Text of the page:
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In 1945 Diego Rivera wrote an article in which he looked back approvingly at the Open-Air Schools that were founded in the 1920s. He disagrees with David Alfaro Siqueiros (who attended one of them), and José Clemente Orozco, who spoke disdainfully of them in his autobiography. Rivera names a number of artists—members of the Mexican school—who completed their training at the newly created “Open-Air Painting Schools.”


Diego Rivera (1886-1957) defends the Open-Air Schools, which were an early training ground for many successful Mexican artists who, over time, went on to disown the education they received there, as in the case of Siqueiros. Orozco, in his autobiography, said that the Schools were a failure. Rivera claims that this was not true, even though a genius like Orozco said it was. Quoting Orozco, Rivera says, “He didn’t like so much open air . . . the Barbizons in the open air painted very pretty landscapes, using violet for the shadows and Nile green for the sky, but I liked the blacks and reds.” At this late stage, when Orozco’s autobiography was being serialized in the national press, Rivera defends the schools. He also argues that the schools trained many important artists, such as Mardonio Magaña, Fermín Revueltas (1901-35), David Alfaro Siqueiros (1896-1974), Fernando Leal (1896-1964), Isabel Villaseñor, Francisco Díaz de León, and Gabriel Fernández Ledesma (1900-83), who worked at wood carving and engraving and who helped to revolutionize the art of typography.   Reproduced in Raquel Tibol, Diego Rivera, Arte y Política (Mexico City: Grijalbo, 1979); Xavier Moyssén, Diego Rivera Textos de Arte (Mexico City: Universidad Nacional Autónoma de México, 1986).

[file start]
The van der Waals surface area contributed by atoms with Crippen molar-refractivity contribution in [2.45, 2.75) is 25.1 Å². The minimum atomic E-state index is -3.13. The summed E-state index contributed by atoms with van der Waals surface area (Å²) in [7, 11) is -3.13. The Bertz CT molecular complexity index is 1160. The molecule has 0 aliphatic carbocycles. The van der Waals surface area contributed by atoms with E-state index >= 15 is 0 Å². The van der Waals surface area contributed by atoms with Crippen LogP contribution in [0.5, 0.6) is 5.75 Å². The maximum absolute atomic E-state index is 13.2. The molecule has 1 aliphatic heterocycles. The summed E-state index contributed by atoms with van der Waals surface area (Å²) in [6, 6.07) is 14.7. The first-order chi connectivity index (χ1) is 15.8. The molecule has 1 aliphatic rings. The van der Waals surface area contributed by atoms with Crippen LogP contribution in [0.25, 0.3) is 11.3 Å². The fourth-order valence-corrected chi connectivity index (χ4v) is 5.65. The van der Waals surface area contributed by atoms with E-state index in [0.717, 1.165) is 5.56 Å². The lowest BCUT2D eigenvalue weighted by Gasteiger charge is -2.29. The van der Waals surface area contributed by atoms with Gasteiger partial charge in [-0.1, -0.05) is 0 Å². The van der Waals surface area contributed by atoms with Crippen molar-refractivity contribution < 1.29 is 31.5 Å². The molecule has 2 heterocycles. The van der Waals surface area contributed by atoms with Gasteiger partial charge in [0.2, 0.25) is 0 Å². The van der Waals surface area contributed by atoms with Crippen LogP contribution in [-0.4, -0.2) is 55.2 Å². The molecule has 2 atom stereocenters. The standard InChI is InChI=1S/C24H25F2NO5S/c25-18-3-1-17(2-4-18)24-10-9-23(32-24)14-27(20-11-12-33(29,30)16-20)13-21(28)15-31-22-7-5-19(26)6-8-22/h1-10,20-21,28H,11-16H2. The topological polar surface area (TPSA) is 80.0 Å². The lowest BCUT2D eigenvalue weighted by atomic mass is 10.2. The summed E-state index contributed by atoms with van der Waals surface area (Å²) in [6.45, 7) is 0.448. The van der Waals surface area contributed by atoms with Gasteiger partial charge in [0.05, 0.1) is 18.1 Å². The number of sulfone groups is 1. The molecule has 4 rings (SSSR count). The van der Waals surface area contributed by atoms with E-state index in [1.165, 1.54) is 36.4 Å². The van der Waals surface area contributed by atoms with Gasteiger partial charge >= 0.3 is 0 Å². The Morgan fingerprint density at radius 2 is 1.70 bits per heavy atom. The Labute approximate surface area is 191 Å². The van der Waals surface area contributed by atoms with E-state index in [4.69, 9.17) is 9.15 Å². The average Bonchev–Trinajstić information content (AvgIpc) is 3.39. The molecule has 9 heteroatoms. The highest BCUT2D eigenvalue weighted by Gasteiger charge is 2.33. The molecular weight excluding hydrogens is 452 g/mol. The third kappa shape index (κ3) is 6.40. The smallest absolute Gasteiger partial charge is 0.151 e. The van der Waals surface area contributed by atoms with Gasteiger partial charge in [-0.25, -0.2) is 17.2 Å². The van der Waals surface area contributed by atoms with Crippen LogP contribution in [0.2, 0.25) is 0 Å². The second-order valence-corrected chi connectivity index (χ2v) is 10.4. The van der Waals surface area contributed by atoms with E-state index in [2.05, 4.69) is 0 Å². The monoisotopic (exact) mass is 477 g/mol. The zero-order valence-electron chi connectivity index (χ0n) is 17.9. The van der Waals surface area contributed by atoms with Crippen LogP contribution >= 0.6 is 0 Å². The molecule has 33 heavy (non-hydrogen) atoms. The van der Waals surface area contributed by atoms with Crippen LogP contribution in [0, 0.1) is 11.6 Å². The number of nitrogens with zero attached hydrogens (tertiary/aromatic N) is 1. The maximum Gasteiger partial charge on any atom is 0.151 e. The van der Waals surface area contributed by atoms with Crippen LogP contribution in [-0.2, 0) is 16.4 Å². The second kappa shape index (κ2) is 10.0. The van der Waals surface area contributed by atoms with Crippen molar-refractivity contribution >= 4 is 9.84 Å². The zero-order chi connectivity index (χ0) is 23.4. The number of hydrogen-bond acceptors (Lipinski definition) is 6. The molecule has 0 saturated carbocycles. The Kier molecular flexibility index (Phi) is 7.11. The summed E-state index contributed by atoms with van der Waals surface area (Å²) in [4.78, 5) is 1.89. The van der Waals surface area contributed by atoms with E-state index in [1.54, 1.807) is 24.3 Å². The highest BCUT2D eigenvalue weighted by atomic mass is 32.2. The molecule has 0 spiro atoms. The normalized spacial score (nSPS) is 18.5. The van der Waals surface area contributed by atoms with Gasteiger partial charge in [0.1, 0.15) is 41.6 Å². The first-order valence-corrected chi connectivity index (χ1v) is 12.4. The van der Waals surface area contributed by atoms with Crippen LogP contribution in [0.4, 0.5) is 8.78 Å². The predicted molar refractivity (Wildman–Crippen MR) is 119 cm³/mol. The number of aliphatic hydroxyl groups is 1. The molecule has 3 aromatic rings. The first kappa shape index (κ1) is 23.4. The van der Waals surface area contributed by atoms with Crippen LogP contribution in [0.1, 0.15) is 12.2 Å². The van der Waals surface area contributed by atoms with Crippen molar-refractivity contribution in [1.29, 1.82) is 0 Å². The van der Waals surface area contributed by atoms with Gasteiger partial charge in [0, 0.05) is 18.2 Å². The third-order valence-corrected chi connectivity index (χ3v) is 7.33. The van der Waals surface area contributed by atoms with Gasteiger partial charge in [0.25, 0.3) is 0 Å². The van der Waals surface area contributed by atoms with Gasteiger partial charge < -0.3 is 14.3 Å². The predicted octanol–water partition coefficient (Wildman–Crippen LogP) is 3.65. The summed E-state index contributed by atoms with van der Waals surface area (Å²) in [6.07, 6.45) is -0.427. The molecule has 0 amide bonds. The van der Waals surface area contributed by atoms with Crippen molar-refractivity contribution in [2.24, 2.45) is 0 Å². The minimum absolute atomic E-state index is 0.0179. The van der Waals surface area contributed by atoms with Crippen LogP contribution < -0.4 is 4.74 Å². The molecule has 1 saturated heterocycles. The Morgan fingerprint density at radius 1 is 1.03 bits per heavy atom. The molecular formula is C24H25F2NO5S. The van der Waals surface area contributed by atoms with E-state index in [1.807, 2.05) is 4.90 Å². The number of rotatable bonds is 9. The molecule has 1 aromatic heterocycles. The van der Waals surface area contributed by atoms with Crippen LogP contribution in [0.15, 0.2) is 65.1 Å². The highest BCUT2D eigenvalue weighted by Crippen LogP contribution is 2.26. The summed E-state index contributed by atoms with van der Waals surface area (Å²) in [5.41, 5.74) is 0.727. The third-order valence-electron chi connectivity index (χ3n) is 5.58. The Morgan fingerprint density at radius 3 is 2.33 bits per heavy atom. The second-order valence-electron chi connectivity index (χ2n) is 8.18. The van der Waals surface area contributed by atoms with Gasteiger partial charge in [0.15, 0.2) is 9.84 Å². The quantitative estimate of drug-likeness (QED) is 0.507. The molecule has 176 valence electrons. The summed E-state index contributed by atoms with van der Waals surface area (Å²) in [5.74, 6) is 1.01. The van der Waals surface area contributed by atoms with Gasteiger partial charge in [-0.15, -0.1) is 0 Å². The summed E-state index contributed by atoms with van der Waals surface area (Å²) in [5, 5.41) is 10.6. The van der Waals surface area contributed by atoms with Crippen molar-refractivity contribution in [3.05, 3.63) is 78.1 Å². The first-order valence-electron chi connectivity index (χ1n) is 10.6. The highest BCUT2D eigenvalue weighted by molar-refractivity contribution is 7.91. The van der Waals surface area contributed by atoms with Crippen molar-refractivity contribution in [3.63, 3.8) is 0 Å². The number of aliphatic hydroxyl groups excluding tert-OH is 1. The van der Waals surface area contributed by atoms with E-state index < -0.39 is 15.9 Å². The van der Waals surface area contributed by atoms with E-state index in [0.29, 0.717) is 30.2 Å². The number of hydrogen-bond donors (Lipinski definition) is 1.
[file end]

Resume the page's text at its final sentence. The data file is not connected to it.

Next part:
Esther Acevedo
CURARE, Espacio crítico para las artes, Mexico City, Mexico
D.R. © 2011 Banco de México, “Fiduciario” en el Fideicomiso relativo a los Museos Diego Rivera y Frida Kahlo. Av. Cinco de Mayo No. 2, Col. Centro, Del. Cuauhtémoc 06059, México, D.F.
Instituto de Investigaciones Bibliográficas : Biblioteca Nacional/Hemeroteca Nacional